The train schedule says the train departs at 7:10 am in Imara. It arrived at 7:07 am. The train cars have been refurbished with new interior, with what should be steel floors and upholstery. It is however designed such that most of the passengers will be standing, with seats along the side of the train, and standing bars and handles in the middle.

The front of each carriage has 3 seats reserved for people with disabilities.

Being December, volumes are low on the train, but the 7:10 am train mostly has standing space by the time it gets to Imara. I'm told that normally the train is full when it departs from Syokimau and in the evenings for both the 7:50 pm and 5:50 pm trains.

There are plans to increase the number of carriages by about 2, but this might not be enough. This also presents another challenge in that the steel platform in the CBD can not fit all carriages at the moment, though one can make their way to the next carriage to alight.

Edit: The first week of operations also saw issues in ticketing. I once arrived just in time for the 9:19 AM train and found a long queue of people at the ticket line, which seemed to be stuck. They were issued with blue slips, which they redeemed for the remainder of the tickets (having been sold 2 way tickets) at the Nairobi Railway Station. The same day also did not see us queue to have our tickets scanned once we alighted. 

The journey to the CBD makes its way mostly through informal settlements between Imara and Makadara. The mabati structure have encroached the rail line, with a mabati market at some point going over a bridge alongside the railway.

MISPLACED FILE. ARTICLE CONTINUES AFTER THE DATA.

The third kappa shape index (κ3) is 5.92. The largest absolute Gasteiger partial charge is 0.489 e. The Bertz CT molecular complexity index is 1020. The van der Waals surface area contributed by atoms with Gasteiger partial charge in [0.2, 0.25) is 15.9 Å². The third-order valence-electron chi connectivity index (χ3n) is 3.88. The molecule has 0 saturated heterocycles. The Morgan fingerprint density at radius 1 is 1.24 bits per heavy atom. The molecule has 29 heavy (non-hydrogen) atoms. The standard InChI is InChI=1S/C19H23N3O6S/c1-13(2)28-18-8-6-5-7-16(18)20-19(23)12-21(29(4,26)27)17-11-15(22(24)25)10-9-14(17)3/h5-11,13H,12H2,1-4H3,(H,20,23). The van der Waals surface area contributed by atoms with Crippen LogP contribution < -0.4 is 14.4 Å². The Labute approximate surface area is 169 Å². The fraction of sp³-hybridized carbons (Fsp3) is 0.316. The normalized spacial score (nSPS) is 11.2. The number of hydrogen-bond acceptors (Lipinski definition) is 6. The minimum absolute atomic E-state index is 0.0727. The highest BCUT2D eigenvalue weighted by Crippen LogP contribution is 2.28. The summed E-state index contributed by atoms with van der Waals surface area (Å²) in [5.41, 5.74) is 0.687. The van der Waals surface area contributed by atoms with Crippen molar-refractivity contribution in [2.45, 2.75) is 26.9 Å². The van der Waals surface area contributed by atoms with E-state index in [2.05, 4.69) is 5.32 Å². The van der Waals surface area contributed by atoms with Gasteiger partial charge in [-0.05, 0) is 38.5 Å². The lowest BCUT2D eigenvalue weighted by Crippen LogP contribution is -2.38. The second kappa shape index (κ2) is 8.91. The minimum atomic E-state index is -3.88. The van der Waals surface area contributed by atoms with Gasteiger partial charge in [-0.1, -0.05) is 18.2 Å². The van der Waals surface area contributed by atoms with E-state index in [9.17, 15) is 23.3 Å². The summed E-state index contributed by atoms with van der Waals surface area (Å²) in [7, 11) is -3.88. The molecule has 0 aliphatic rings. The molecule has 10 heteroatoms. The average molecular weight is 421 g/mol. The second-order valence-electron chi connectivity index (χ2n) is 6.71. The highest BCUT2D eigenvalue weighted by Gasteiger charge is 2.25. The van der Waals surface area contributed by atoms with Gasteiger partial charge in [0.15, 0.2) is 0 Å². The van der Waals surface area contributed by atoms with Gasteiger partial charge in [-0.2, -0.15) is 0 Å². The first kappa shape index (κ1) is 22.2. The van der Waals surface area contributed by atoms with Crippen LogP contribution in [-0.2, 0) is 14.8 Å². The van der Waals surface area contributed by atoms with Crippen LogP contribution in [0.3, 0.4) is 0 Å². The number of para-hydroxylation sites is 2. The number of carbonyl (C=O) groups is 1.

Makadara to the Nairobi Railway Station is mostly railway land. The Makadara Railway station is quite a large station, but with most of the rail lines disused and overgrown with grass. Theres a short stretch of line that goes along city stadium. This, like most of the line has shacks along the line.

The train's motion consists of a lot of swaying, which starts immediately you leave the Imara Daima railway station. The swaying is not as bad to throw you off balance, but you can observe the carriages sway in opposite sides, possibly due to the narrow railway line.

Mukuru informal settlement along the railway line
The ride itself is a slow to medium speed one. Interestingly, the train still gets to the next station on time, and takes a maximum of 25 minutes to get to the Nairobi Railway Station from Imara. It is still the fastest way to get to town, including the 25 minutes it takes me to get to the station.

At the destination, you still have to queue and scan your ticket. Apparently, this is to counter fraud where people may pay for a shorter trip than they intend to take, and also to check on instances where 2 people share a ticket. I am told that if you scan your ticket at the barrier, and quickly dash when they open, 2 of you can make your way through before it closes. This, I feel can be tackled by installing a footfall counter - which counts how many people pass by for every scan.

To wind up, hopefully, we will have more train schedules,

say an extra train around 8 AM and another around 8: 30 AM. Scheduled construction of a line from Syokimau to Jomo Kenyatta International Airport may see more trains,
The  disembarking platform at the Nairobi Railway Station
but this may take another 3 years, seeing how long it  took for the Makadara, Imara and Syokimau stations to come up.

Also read up on my write ups of my trips to Istanbul and to Stockholm, where I rode the Istanbul Metro and the Arlanda speed train which hits 200 kph

The Imara Daima Railway Station shortly before it was opened